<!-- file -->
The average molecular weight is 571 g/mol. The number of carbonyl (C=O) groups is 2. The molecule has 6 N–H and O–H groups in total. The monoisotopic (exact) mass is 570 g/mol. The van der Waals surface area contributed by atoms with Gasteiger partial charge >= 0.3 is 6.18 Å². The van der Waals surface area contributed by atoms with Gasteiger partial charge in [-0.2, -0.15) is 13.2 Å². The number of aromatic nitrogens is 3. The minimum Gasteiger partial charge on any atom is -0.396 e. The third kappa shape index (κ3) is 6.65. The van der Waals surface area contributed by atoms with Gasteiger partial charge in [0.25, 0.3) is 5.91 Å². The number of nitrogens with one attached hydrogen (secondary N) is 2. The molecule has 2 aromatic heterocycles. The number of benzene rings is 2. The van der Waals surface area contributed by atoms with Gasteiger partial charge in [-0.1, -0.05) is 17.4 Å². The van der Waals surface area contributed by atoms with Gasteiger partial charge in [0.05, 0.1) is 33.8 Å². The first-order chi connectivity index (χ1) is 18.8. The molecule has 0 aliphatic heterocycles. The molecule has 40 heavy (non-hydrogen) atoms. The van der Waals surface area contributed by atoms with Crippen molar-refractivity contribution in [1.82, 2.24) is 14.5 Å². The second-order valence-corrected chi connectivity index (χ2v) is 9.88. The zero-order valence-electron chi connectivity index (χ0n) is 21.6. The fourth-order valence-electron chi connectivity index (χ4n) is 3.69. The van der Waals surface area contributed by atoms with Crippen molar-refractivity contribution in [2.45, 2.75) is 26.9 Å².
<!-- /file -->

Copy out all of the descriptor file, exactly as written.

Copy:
The average molecular weight is 571 g/mol. The number of carbonyl (C=O) groups is 2. The molecule has 6 N–H and O–H groups in total. The monoisotopic (exact) mass is 570 g/mol. The van der Waals surface area contributed by atoms with Gasteiger partial charge >= 0.3 is 6.18 Å². The van der Waals surface area contributed by atoms with Gasteiger partial charge in [-0.2, -0.15) is 13.2 Å². The number of aromatic nitrogens is 3. The minimum Gasteiger partial charge on any atom is -0.396 e. The third kappa shape index (κ3) is 6.65. The van der Waals surface area contributed by atoms with Gasteiger partial charge in [0.25, 0.3) is 5.91 Å². The number of nitrogens with one attached hydrogen (secondary N) is 2. The molecule has 2 aromatic heterocycles. The number of benzene rings is 2. The van der Waals surface area contributed by atoms with Gasteiger partial charge in [-0.1, -0.05) is 17.4 Å². The van der Waals surface area contributed by atoms with Gasteiger partial charge in [0.05, 0.1) is 33.8 Å². The first-order chi connectivity index (χ1) is 18.8. The molecule has 0 aliphatic heterocycles. The molecule has 40 heavy (non-hydrogen) atoms. The van der Waals surface area contributed by atoms with Crippen molar-refractivity contribution in [1.82, 2.24) is 14.5 Å². The second-order valence-corrected chi connectivity index (χ2v) is 9.88. The zero-order valence-electron chi connectivity index (χ0n) is 21.6. The fourth-order valence-electron chi connectivity index (χ4n) is 3.69. The van der Waals surface area contributed by atoms with Crippen molar-refractivity contribution in [2.45, 2.75) is 26.9 Å².